Predators play competitive hockey in new league, peers focus on practice

While all their Peace Region hockey peers - be they boys, girls, men or women — have yet to play competitive hockey, the U15 and U18 Northeast B.C. Predators hockey players have begun playing their 2020-21 North Zone Female ‘A’ League. 

The U15 team was in Williams Lake for a “super-weekend”, a trip where they can play a regular season game against each of the teams in the league, October 23 to 25. The U18 team got their season started in Williams Lake as well this past weekend, October 30 to November 1. 

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The U15 team started their season very well, going 2-1, beating Williams Lake and the Northwest Zone team, while losing 4-2 to Prince George. Not a bad way to start the league’s first-ever season. 

“I thought we did pretty well for our first games of the season,” said U15 player Paige Brown. “This year is more steady, we have more consistency with players showing up. It’s nice, we didn’t always have that in previous years.”

Being able to play meaningful hockey games while other teams in the area are waiting for the go-ahead to begin game-play is a bit of a role-reversal for the Predators. The Predators Society has long been looking for a league to play in, a permanent home for its girls to play and grow alongside each other every year, but has had to settle for being a tournament team. This year is the first year of the North Zone Female ‘A’ League, the product of the people behind the four zone associations coming together to make a league a reality.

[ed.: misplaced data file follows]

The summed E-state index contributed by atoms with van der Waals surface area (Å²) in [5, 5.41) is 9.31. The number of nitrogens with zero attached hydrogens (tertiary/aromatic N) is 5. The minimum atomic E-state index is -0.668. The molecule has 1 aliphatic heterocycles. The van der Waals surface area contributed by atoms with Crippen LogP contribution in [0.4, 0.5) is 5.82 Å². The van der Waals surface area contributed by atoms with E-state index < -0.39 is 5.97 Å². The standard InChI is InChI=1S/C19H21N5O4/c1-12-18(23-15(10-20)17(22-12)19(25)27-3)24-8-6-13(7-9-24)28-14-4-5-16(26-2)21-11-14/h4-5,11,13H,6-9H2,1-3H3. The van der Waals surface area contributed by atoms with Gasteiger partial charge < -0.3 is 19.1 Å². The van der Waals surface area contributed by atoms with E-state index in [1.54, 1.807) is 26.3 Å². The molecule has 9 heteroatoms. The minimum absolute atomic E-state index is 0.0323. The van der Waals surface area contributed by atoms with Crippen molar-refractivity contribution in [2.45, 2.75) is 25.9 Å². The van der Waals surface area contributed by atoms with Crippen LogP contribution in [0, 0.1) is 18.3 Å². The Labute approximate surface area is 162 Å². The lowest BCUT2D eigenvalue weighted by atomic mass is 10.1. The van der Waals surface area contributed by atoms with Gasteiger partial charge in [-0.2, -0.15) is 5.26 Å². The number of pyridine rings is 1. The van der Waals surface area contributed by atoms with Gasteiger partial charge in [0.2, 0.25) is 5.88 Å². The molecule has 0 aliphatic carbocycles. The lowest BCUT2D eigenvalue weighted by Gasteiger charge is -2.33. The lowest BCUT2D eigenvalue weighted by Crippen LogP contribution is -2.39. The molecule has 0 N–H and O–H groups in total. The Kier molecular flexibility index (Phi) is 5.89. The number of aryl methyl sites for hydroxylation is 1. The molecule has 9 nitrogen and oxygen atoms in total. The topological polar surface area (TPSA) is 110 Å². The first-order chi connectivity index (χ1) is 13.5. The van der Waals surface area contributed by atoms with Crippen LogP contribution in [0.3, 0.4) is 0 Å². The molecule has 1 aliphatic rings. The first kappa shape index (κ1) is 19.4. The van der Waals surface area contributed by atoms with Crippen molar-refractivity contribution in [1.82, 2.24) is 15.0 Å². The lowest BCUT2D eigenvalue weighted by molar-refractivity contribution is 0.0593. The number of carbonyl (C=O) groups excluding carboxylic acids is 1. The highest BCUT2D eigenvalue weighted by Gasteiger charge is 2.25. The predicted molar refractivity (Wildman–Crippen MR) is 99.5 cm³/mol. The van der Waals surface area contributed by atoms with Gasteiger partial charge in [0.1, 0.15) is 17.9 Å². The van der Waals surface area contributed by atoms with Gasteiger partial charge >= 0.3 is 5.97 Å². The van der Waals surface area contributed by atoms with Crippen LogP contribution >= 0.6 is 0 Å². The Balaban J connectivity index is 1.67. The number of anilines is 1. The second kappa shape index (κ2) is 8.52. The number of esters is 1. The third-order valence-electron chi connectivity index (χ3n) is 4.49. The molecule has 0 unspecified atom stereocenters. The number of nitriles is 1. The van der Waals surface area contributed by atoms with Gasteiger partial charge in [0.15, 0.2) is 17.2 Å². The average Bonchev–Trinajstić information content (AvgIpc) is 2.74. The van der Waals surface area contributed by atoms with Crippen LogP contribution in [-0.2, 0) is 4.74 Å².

Next up for the U15 team is a home super-weekend at the Taylor Arena, November 21 and 22. The Northwest Zone team consists of players from Fraser Lake, Vanderhoof and Prince Rupert, among other places, similar to the Predators, who have players from Fort St. John, Dawson Creek, Chetwynd, and Fort Nelson. 

“It feels good getting to actually play other girls instead of always against each other, especially because we usually haven’t played many games,” said U15 player Morgan LaFleur-Hamann. 

Brown remarked that each of the teams in the league was of a similar skill level, something the Predators didn’t always experience when they would have to travel to Calgary for tournaments, or go to other small towns in the North. 

Finding a league for the Predators hasn’t been easy, and its not something the teams are taking for granted. 

“It’s been a struggle to find games for them to play the last couple of years, and it’s really nice to have a place for the girls to call home,” said Jeremy Brown, director and coach of the U15 team. 

Predators president Angela Ayre was instrumental in making the league a reality. 

“We’ve been working really hard to find a place to play, and some like-minded folks in different zones were able to come together in special circumstances and make it work,” said Ayre. 

“We’re just trying to develop as hockey players and members of the community. We preach a team atmosphere, we’re here for ‘we’, not for ‘me’,” said Jeremy.

© Copyright Dawson Creek Mirror News


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